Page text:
But in some places on Earth, there are “hot spots” in the middle of plates, where magma rises up from the core-mantle mantle in plumes. When this magma is spewed up onto the surface, it cools and solidifies into rock, and over the years, the rock builds up and up. When plumes open out in the middle of the ocean, the magma builds islands.

image

Plumes are fixed, always pushing magma up to one spot, but the Earth’s plates don’t stop for anything. While the magma rises, the plates move over the hotspot—at a rate of only a few centimetres a year, but still, they move and take the newly-made volcanoes with them. So, gradually, the plates and volcanoes move on, while the plume remains in the same spot, building a whole new volcano on the next bit of the plate. As the plate moves on and on, the plume builds up a whole chain of islands, called island arcs. This is how the Hawaiian Islands were formed.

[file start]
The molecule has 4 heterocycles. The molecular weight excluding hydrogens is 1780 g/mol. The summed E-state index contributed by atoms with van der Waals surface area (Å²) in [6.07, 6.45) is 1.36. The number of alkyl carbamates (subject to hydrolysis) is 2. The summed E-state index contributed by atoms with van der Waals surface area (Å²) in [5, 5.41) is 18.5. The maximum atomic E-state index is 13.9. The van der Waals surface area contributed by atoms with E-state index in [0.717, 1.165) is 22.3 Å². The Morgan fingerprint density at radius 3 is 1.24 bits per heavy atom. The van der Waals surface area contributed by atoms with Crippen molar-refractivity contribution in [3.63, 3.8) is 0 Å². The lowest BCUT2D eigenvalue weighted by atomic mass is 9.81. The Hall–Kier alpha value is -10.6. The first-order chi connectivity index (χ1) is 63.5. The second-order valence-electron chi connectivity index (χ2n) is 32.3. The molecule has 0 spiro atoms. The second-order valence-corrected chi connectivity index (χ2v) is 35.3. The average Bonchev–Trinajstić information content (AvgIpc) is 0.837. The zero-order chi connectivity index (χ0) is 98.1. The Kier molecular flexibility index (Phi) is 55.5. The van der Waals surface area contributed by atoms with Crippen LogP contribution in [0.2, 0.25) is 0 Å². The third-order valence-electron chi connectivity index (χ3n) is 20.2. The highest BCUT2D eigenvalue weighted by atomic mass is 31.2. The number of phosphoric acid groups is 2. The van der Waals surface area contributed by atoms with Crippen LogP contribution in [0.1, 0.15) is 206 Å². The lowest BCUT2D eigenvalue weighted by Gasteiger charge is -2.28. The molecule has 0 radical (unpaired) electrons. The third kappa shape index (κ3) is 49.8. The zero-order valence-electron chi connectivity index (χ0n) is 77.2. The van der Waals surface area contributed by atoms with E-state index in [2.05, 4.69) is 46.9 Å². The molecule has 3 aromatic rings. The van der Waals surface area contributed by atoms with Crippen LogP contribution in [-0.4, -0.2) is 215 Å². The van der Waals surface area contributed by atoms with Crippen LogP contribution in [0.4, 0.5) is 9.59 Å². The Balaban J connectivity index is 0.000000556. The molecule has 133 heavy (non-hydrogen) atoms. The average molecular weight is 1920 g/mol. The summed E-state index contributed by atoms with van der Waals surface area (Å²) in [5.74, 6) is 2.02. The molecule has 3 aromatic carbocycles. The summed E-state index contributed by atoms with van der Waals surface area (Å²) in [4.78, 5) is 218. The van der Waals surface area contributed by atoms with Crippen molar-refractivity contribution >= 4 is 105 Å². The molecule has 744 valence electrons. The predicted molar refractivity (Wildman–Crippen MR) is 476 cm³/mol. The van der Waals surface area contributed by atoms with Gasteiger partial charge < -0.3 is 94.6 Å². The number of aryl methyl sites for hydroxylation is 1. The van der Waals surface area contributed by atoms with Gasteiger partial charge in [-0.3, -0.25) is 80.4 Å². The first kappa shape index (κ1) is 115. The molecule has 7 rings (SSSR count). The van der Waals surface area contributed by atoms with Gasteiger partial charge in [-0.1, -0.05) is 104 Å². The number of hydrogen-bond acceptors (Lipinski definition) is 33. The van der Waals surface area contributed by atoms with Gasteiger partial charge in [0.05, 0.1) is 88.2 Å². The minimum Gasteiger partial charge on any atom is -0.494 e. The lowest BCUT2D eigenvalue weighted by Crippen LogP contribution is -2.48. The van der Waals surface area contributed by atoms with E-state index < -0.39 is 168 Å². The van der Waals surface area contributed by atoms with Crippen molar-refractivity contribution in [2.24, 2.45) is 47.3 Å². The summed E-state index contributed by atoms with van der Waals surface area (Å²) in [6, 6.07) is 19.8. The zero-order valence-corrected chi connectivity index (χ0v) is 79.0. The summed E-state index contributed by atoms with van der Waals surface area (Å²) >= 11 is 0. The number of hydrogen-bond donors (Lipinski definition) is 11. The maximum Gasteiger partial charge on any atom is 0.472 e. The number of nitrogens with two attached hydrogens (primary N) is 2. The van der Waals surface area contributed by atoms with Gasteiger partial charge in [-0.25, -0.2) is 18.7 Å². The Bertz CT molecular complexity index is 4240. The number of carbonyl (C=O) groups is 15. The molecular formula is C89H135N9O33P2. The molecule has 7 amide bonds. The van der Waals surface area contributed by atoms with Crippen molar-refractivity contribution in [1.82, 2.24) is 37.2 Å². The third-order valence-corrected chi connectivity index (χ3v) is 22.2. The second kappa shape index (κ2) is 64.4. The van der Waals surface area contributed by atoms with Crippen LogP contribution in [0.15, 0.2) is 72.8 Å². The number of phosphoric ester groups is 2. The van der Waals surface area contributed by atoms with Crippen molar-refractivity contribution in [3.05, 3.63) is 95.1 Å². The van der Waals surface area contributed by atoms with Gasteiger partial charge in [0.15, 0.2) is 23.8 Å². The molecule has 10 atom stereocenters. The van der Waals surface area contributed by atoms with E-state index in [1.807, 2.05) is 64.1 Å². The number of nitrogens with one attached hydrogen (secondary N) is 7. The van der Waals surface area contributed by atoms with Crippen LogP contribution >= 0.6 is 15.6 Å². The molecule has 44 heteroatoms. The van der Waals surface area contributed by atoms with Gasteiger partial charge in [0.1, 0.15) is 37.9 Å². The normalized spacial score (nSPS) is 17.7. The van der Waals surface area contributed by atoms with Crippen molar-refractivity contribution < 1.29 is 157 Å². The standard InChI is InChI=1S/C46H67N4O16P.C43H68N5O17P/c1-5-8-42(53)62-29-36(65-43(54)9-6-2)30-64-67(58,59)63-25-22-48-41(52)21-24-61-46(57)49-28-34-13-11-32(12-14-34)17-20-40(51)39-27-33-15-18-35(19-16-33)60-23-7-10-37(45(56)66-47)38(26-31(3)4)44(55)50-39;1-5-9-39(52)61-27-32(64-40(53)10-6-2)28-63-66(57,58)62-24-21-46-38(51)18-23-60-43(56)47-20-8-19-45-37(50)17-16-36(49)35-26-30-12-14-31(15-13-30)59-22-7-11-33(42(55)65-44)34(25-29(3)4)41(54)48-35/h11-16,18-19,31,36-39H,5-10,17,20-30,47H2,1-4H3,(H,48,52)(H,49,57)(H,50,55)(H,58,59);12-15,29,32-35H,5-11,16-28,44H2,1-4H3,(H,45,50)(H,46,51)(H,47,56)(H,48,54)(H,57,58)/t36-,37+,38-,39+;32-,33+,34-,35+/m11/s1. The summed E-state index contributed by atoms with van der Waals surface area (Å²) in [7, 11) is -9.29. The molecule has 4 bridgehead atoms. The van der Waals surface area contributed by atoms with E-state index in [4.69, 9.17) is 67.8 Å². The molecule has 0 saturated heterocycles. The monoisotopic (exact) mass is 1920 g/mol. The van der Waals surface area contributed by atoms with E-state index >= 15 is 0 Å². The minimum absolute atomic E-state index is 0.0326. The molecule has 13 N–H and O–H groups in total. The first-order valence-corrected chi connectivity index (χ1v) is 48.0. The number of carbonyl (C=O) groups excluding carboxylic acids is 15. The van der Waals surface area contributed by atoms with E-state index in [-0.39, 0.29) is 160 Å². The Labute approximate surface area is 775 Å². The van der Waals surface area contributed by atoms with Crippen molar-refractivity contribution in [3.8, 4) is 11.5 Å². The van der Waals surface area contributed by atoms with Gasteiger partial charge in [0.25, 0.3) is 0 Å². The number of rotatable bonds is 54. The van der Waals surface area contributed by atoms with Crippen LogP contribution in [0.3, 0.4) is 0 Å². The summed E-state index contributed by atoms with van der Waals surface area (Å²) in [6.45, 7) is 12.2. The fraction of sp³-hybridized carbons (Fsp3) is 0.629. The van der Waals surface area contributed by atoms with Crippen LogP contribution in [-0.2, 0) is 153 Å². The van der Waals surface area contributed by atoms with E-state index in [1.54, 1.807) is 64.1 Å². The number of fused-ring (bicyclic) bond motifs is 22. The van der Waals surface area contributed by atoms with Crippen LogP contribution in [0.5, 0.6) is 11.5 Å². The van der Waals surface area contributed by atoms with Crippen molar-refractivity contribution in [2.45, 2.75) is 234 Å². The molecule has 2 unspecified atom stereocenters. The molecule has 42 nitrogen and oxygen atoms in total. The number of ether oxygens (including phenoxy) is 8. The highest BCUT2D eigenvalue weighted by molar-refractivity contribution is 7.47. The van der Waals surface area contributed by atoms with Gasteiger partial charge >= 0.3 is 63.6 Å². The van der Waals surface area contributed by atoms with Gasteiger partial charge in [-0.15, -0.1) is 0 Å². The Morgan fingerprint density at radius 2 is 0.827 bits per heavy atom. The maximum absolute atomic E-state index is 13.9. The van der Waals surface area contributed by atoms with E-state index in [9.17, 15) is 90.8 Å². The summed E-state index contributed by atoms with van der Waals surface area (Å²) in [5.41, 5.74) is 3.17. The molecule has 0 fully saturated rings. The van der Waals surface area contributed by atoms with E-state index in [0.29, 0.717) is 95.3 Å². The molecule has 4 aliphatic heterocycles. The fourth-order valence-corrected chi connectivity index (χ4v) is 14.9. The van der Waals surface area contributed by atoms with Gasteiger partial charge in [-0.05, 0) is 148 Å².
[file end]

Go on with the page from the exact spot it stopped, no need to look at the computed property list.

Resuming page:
image

The island-volcanoes never get too big, because the plates keep moving onwards. On Mars, however, the volcanoes are enormous because the magma appears to keep rising, cooling and solidifying in the same place, taking its sweet time to build up colossal mounds of volcanic rock kilometres high.

So far, we’ve seen no volcanic arcs like we do on Earth, and this is generally taken as evidence that Mars has no tectonic plates.

(via iaccidentallyallthephysics)

heythereuniverse:

Moth wing scales | wellcome images

heythereuniverse:

Moth wing scales | wellcome images

(via iaccidentallyallthephysics)